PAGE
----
- The US dollar remains under pressure
- US yields are at multi-year highs
- Focus on Senate to avert US government shutdown
- Sterling remains the strongest major currency this week despite disappointing retail sales today
- Ahead of Fitch’s review, Spain’s 10-year premium over Germany is the smallest since 2010
- MSCI Emerging Market Index posts new highs since 2008 and extends its advance for a sixth week
The US dollar remains on the defensive, and is lower against nearly all the major and emerging market currencies. The fear of the lack of agreement could force a closure of the US government may be providing the latest fodder for what is a trend move. Asian and European stocks have shrugged off the weakness seen on Wall Street yesterday. Emerging market equities are mostly higher as well. US yields are dragging core yields higher, while European peripheral yields are lower. Oil prices are lower and WTI is off 1% this week , which if sustained, would be the largest loss since early December. Among emerging market currencies, Asia is outperforming.
The US dollar is broadly lower as the momentum feeds on itself. Asia is leading the way. The Japanese yen, Taiwanese dollar, Malaysian Ringgit, and South Korean won are all around 0.45% higher. Asian shares also managed to shrug off the weakness seen in the US yesterday. The MSCI Asia Pacific Index advanced 0.7%. It is the sixth consecutive weekly gain. The dollar’s drop comes as US yields reach levels now seen in year. The 10-year yield is at its highest level seen 2014, while yields from bills to three-year paper are at their highest level since 2008.
The risk of a US government shutdown beginning tomorrow may be providing the latest fuel for the dollar’s sell-off. The Dollar Index is set to post its fifth consecutive weekly loss, the longest drop since April-May 2015. The House of Representatives voted to extend the spending authorization for a month (Feb 16), but the Senate is balking. The Democrats in the Senate, whose votes are needed, unlike tax cuts, Many Democrats in the Senate want a deal on the adults that were brought by their families illegally as children.
The dollar bears have not only pushed aside the rise in US interest rates but also economic data that suggests the US economy accelerated in Q4 17 (initial estimate will be reported next week). In addition, even disappointment, like the UK’s retail sales report today, has failed to stem the greenback’s slide. December retail sales fell a sharp 1.5%, the latest drop since mid-2016, and 1.6% excluding gasoline. The median expectation was for a 1.0% decline after a strong 1.1% and 1.2% rise respectively. Those November gains were revised lower by 0.1%. Household goods purchases fell 5.3%, while clothing was off 1%. The average monthly change in Q4 was zero, after 0.2% in Q3 and 0.4% in Q2.
Sterling softened on the news, but only after it made a new high since the UK referendum (~$1.3945) and it remained above $1.39. It has not had a losing session against the dollar since January 1. This is the third week it is rising on a trade-weighted basis as well.
The euro is knocking on $1.24 after having fallen to $1.2165 yesterday. The high from the middle of the week was nearly $1.2325. European assets markets are firm. The Dow Jones Stoxx 600 is up 0.45%, showing resilience in the face of yesterday’s losses in North American. It is up in each of the three weeks of the new year. European bonds are mixed, but the peripheral yields are two-three basis points lower. Italy is lagging a bit, as the March election deters some investors.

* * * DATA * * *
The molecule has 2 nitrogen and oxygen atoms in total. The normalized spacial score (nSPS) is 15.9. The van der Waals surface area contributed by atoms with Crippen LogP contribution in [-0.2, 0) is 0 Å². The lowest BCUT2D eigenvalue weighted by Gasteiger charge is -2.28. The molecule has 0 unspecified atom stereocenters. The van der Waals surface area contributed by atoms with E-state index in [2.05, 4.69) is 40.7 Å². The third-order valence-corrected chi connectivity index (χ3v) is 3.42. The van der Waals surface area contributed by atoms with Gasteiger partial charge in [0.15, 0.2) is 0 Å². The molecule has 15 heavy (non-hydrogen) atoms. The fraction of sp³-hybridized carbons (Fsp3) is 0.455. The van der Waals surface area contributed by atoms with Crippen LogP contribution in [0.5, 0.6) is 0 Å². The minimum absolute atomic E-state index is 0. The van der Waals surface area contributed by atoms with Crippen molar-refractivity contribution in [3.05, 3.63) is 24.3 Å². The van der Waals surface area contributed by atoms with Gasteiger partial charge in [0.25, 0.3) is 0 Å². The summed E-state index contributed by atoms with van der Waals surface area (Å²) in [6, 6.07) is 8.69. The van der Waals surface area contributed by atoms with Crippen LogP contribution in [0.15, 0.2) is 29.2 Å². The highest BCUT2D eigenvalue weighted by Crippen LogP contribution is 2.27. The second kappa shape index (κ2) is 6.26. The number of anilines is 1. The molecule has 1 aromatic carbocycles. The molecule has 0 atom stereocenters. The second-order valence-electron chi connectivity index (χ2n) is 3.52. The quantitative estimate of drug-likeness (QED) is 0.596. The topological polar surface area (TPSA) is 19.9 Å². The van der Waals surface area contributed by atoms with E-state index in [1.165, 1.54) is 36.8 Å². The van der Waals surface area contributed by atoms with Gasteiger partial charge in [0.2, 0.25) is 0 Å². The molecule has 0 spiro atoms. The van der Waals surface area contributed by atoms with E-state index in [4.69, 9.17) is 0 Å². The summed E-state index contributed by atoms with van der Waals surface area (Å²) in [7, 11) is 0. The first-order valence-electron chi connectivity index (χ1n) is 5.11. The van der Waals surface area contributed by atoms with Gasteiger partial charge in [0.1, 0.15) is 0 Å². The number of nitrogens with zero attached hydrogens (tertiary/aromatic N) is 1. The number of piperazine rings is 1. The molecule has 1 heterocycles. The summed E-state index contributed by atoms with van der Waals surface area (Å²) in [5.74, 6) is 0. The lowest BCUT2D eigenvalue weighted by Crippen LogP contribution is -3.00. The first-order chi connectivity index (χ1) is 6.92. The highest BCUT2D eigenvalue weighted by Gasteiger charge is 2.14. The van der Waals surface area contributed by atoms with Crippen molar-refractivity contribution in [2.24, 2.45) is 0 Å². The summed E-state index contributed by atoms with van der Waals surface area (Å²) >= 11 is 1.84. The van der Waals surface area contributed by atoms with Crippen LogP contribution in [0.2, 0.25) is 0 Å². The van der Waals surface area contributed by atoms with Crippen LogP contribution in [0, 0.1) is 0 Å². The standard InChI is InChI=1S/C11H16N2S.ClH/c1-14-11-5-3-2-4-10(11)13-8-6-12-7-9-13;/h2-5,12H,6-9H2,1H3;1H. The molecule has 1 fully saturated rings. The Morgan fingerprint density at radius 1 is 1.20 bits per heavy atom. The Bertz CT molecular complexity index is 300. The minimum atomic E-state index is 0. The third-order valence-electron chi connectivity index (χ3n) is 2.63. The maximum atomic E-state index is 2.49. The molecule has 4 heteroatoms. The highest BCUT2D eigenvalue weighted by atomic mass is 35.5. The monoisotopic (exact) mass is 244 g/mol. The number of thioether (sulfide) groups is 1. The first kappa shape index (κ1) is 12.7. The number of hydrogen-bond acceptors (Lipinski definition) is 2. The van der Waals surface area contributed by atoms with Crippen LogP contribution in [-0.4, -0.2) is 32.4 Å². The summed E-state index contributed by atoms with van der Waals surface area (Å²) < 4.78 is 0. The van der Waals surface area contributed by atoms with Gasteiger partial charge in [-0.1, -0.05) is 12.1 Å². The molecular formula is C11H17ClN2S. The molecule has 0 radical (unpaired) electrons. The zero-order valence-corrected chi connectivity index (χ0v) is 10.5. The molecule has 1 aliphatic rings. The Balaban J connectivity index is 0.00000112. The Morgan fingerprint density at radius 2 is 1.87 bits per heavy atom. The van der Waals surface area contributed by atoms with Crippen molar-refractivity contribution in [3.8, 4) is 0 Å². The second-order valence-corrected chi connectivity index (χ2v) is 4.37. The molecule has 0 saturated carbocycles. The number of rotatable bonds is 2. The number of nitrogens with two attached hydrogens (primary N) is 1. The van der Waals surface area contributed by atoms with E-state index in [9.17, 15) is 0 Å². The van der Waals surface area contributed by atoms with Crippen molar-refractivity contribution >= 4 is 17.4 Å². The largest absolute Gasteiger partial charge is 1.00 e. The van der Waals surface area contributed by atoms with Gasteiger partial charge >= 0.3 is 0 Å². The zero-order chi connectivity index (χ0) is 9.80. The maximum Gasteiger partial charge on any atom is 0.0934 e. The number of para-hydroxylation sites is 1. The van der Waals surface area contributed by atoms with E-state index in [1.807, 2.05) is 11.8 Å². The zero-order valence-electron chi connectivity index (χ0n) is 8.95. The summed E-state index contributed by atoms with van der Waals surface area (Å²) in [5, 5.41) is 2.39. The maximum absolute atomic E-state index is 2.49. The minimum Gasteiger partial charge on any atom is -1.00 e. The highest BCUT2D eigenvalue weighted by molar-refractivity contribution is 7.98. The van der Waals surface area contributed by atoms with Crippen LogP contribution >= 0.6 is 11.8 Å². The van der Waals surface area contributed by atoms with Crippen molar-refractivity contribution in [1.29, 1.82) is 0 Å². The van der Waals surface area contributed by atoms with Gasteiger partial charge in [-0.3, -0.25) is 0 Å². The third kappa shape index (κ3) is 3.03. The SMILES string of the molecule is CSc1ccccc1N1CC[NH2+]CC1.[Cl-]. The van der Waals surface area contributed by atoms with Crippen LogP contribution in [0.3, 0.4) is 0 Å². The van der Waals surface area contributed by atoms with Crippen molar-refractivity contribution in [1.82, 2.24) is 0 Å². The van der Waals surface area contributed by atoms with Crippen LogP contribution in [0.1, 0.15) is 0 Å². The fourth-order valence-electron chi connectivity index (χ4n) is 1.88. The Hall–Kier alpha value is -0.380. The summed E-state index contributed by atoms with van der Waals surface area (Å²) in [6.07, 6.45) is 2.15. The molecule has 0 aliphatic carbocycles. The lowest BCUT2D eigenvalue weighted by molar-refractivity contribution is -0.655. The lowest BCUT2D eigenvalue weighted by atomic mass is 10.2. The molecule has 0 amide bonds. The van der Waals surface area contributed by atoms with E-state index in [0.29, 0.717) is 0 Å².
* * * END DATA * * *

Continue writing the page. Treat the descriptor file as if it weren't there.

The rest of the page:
Meanwhile, the hunt for yield, and the prospects that Fitch upgrades Spain today (currently BBB+) has encouraged the narrowing of the Spanish premium over Germany. The 10-year premium is moving below 90 bp for the first time since 2010. The outperformance of Spain is taking place despite the still unresolved Catalan-Madrid tensions.
The dollar rose to a five-day high against the yen yesterday near JPY111.50 but has been sold today to JPY110.50. The low seen earlier this week (~JPY110.25) represented a four-month low, and a 61.8% retracement of the greenback’s rally from early September through early November (~JPY110.25). The yen is the weakest of the majors this week, rising about 0.35%.
Sterling is the strongest of the majors this week, rallying 1.3%, but the Australian dollar is a close second with a 1.25% gain. The Aussie finished the North American session yesterday just above $0.8000 and is extending those gains today. The Canadian dollar, in contrast, is up about a third of one percent, despite the Bank of Canada’s rate hike. Typically, we find that in a move against the US dollar, the Canadian dollar often underperforms on the crosses.
The MSCI Emerging Market Index is advancing another 0.4% after a similar rise in both last two sessions. It is rising for the sixth consecutive session and the sixth consecutive week. Firm world growth and subdued inflation appears to be helping to sustain the appetite for risk
The North American session features the University of Michigan’s consumer sentiment survey. Given the rising market-based measures of inflation expectations are rising, it is of some interest if the survey detects the same development. The two-year breakeven is a little more than 1.8%, while the 10-year breakeven is near 2.10%. The Fed’s speech calendar includes Bostic on the economy in US morning, while Quarles speaks on bank regulation early afternoon. Separately, San Francisco President Williams is a candidate for Vice Chair, joining Lindsey and El-Erian among the candidates cited in the press. Canada reports manufacturing sales, and international security transactions.